Azure Standard Load Balancer with HA ports - what it means for your network and security stack
You may have had the chance to configure a networking cluster of firewalls, proxies, WAFs or load balancers in Azure in the past, and may have come across with the dilemma of making the cluster highly available, as you would do within an on-premises environment, where you would place your load balancers and firewalls in active/active or active/standby
Before the HA ports feature of the Azure Standard Load Balancer was made GA, this was not a simple and straight forward journey. A networking engineer would need to configure routing policies (UDR in Azure) to send traffic to one or the other instance of your cluster, making sure that whoever becomes 'active' in the cluster receives the traffic accordingly. The route tables could only identify a single primary route and would need to be re-written to point from on device to another in case of failure or maintenance. Most of the times, you would find that this process is not automated by the networking/security vendor and a manual process needed to be in place. That led to the use of scripts or powershell commands to update the UDR configs on demand, which is not a simple and easy way of setting up your network in Azure
While this manual re-write process willwork, it takes time to get updated but also and more importantly it was facing the problem of 'one single rule per TCP/UDP port' on the Azure Load Balancer rule configuration.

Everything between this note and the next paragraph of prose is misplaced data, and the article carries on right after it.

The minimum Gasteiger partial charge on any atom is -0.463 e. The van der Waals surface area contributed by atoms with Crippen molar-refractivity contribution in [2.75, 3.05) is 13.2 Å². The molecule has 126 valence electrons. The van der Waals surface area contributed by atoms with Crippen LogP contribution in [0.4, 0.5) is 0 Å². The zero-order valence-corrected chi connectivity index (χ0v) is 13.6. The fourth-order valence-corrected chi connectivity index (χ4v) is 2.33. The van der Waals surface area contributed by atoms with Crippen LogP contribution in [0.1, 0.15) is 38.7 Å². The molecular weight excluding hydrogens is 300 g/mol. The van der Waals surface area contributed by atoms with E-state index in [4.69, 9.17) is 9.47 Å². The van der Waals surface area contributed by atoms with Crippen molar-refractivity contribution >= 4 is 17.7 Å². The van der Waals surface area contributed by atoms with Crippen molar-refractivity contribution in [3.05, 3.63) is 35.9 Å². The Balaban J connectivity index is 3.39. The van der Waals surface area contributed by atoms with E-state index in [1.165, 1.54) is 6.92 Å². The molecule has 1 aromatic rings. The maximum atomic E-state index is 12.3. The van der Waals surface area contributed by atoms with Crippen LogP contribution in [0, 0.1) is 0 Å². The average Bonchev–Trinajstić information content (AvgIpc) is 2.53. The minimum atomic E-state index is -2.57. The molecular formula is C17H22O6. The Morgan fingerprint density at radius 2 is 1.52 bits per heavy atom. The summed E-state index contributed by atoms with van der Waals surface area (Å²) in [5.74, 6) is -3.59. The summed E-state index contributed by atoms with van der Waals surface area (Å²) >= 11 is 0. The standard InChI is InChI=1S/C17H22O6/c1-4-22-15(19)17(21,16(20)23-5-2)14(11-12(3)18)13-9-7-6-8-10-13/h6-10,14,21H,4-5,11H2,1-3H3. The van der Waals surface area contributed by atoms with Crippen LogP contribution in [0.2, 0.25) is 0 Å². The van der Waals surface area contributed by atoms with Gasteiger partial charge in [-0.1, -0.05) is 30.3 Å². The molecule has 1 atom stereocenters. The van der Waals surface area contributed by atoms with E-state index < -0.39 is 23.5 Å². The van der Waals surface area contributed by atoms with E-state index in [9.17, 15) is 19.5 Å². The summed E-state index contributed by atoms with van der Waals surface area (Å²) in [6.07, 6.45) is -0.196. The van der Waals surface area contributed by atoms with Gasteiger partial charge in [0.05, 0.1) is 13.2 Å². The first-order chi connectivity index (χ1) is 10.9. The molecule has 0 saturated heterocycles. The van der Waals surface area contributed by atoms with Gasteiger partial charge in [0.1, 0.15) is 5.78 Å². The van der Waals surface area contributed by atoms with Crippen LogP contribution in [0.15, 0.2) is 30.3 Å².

The solution came with the release of HA ports within Standard Load Balancer! What it means for you is that Azure would support instant failover from one firewall/proxy/loadblancer to the other. For instance, if your firewall needs to inspect a large number of TCP/UDP ports, you don't need a single load balancing rule in Azure LB per port, one single Load Balancing rule would do it for all!
This is a great feature to reduce complexity when configuring your networking and security stack within Azure. It will simplify the deployment of Palo Alto firewalls, F5 Load Balancers (and WAFs), Barracuda firewalls (to name the most popular NVA we see in Azure) within your Azure subscription
Now, you could just have a single UDR policy to send all your traffic to the Fronted IP address of your Standard Load Balancer, and it will distribute the traffic intelligently to one member of your cluster
Remember this feature is available for the internal Azure Load Balancer (not external)
You can find more information about Azure Standard LB and HA ports here: https://docs.microsoft.com/en-us/azure/load-balancer/load-balancer-ha-ports-overview